Out of all the school supply requirements on the kids' list, glue may be the most curious. At Evergreen School, kindergarten, first, and second graders are required to have glue sticks. Third graders only need white glue. Fourth graders need both glue and glue sticks. And in fifth and sixth grade, they need just glue sticks again. After careful consideration, Sam determined that the glue requirements are a metaphor for life. You're just learning to use your hands when you're young; therefore, glue sticks are a better option. You get to use liquid glue when you're at the peak of your vitality and therefore at the lowest risk of spilling it. In old age, you lose control of your faculties and have to go back to glue sticks again. I say that's as good an explanation as any. I have my own particular theory about third grade, the one year that several bottles of liquid white glue are required: decoupage. They have to have something to fill that Everest backpack from first grade, and I think an old dresser would fit nicely. Plus, our old dresser would look sharp covered with various pictures of One Direction pasted on with white school glue.
Some parents worry about having every item exactly as it's listed on the school supply list. I was like that too, until I realized that just because something is on the list doesn't necessarily mean it's going to be used. About 30 percent of the supplies you fought for at Target at the end of the summer will come right back to you at the beginning of next summer, like an old war buddy returning home. Just put it in the drawer with all the other old buddies that came home last year and that you forgot about when you needed school supplies this year. You can also probably add all the notebooks that you sent to school that come home with one or two pages filled in out of 70. When your kids graduate from high school, you can open up your own paper-supply store to help pay for college.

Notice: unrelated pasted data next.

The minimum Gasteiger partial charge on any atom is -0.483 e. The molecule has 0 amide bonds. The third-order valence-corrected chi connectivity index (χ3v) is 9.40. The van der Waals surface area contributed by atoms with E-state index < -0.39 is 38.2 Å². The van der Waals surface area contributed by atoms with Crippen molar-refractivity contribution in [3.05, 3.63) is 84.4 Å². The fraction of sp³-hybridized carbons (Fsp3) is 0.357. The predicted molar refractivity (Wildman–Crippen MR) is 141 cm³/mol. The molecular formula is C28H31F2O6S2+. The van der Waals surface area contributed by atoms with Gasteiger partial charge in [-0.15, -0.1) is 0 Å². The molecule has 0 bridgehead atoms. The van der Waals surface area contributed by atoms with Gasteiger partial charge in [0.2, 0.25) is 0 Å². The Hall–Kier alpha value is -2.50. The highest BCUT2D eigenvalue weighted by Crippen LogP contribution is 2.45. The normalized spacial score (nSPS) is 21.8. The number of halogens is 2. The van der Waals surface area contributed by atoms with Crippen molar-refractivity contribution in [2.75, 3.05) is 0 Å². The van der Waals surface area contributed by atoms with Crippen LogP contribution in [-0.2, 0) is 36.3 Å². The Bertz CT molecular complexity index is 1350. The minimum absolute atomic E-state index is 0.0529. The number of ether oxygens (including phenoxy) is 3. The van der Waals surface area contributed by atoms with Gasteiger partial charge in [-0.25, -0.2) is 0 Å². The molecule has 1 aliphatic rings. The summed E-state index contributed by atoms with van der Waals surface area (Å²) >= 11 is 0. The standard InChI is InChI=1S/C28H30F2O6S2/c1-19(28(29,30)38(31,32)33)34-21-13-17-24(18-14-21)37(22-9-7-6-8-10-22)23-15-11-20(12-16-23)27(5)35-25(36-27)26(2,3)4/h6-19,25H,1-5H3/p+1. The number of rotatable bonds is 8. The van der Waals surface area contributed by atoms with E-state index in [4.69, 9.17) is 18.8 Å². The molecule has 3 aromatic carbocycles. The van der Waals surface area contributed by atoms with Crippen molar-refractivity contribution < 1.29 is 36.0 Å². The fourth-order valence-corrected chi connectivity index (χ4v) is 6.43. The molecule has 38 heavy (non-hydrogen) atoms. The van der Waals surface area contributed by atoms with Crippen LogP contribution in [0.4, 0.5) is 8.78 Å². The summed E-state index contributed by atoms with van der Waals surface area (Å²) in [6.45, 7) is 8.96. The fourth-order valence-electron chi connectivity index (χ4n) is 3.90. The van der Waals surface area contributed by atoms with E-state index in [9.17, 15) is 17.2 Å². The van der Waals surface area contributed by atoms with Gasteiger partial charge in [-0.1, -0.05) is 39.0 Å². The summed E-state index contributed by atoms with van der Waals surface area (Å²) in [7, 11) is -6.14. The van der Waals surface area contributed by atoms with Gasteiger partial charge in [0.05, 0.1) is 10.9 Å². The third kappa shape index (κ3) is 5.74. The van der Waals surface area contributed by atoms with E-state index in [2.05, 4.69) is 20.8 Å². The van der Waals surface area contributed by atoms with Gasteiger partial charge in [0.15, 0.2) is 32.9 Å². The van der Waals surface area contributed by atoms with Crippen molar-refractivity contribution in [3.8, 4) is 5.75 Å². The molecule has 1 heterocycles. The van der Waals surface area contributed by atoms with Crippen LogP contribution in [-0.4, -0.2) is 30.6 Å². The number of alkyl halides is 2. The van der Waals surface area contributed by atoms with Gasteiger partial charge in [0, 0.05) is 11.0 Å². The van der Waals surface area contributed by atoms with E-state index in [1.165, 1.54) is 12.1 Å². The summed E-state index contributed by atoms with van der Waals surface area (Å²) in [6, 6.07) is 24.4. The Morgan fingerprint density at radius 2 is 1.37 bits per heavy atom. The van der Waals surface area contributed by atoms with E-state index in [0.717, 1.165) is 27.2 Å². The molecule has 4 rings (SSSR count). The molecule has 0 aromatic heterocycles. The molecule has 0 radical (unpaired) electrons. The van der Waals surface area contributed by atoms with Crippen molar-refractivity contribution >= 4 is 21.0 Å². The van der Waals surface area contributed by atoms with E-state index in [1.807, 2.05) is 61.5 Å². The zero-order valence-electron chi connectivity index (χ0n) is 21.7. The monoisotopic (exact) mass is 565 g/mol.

Many of today's children, besides being mouthy and lazy, are apparently dehydrated. Therefore, they must have water with them at all times in elementary school. This idea is perpetuated by the media. Just this morning I saw a local fitness guru on TV pushing water to parents. "Sometimes kids will go an entire school day without drinking water!" The perky personal trainer said with alarm, as if she was announcing that kids go all day without clothes. Well, when they don't have gym and they stand around during their 15-minute recess, they probably don't need to have a bottle of water within reach at every moment. A novel idea would be to a) become thirsty and b) go get a drink from that relic of old, the drinking fountain. (They just have to remember to apply sanitizer to the spout first.)
My kids are off to a good start at school, even with their cheap school supplies in tow. One thing they don't have though, is a Trapper Keeper. Something must have happened in the fifth grade once with a Trapper Keeper. Maybe someone got injured by the zipper, or perhaps someone was caught carrying something illicit in their Trapper, like a dreidel or a set of Klick-Klacks or a copy of And Tango Makes Three. Whatever the reason, on the fifth-grade school supply list, there's an emphatic "No Trappers--Please!"
So the kids won't have a Trapper Keeper like I did in fifth grade. Either that, or Evergreen School wants you to stop trying to catch that raccoon that hides out on the playground at night. Please!